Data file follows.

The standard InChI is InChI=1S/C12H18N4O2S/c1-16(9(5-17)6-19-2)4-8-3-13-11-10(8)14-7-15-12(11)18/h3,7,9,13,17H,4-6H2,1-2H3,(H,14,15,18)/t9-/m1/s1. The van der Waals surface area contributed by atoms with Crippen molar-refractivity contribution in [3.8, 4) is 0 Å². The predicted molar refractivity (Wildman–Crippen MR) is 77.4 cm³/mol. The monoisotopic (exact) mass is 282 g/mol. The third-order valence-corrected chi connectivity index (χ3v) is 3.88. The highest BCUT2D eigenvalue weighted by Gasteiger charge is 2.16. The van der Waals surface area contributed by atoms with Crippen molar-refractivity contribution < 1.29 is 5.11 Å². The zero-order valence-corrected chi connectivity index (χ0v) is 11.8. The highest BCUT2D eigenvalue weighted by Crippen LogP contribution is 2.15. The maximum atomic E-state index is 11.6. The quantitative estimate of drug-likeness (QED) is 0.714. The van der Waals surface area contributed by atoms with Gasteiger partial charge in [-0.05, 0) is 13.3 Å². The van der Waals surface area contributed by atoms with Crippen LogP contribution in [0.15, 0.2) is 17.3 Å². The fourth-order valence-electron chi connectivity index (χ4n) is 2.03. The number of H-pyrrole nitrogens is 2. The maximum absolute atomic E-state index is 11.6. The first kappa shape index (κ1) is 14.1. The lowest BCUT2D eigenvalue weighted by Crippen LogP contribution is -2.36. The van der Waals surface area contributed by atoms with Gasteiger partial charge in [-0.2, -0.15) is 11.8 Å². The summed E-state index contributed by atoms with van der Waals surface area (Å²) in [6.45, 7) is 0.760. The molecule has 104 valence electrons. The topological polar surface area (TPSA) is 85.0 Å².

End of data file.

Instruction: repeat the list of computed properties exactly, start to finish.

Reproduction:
The standard InChI is InChI=1S/C12H18N4O2S/c1-16(9(5-17)6-19-2)4-8-3-13-11-10(8)14-7-15-12(11)18/h3,7,9,13,17H,4-6H2,1-2H3,(H,14,15,18)/t9-/m1/s1. The van der Waals surface area contributed by atoms with Crippen molar-refractivity contribution in [3.8, 4) is 0 Å². The predicted molar refractivity (Wildman–Crippen MR) is 77.4 cm³/mol. The monoisotopic (exact) mass is 282 g/mol. The third-order valence-corrected chi connectivity index (χ3v) is 3.88. The highest BCUT2D eigenvalue weighted by Gasteiger charge is 2.16. The van der Waals surface area contributed by atoms with Crippen molar-refractivity contribution < 1.29 is 5.11 Å². The zero-order valence-corrected chi connectivity index (χ0v) is 11.8. The highest BCUT2D eigenvalue weighted by Crippen LogP contribution is 2.15. The maximum atomic E-state index is 11.6. The quantitative estimate of drug-likeness (QED) is 0.714. The van der Waals surface area contributed by atoms with Gasteiger partial charge in [-0.05, 0) is 13.3 Å². The van der Waals surface area contributed by atoms with Crippen LogP contribution in [0.15, 0.2) is 17.3 Å². The fourth-order valence-electron chi connectivity index (χ4n) is 2.03. The number of H-pyrrole nitrogens is 2. The maximum absolute atomic E-state index is 11.6. The first kappa shape index (κ1) is 14.1. The lowest BCUT2D eigenvalue weighted by Crippen LogP contribution is -2.36. The van der Waals surface area contributed by atoms with Gasteiger partial charge in [-0.2, -0.15) is 11.8 Å². The summed E-state index contributed by atoms with van der Waals surface area (Å²) in [6.45, 7) is 0.760. The molecule has 104 valence electrons. The topological polar surface area (TPSA) is 85.0 Å².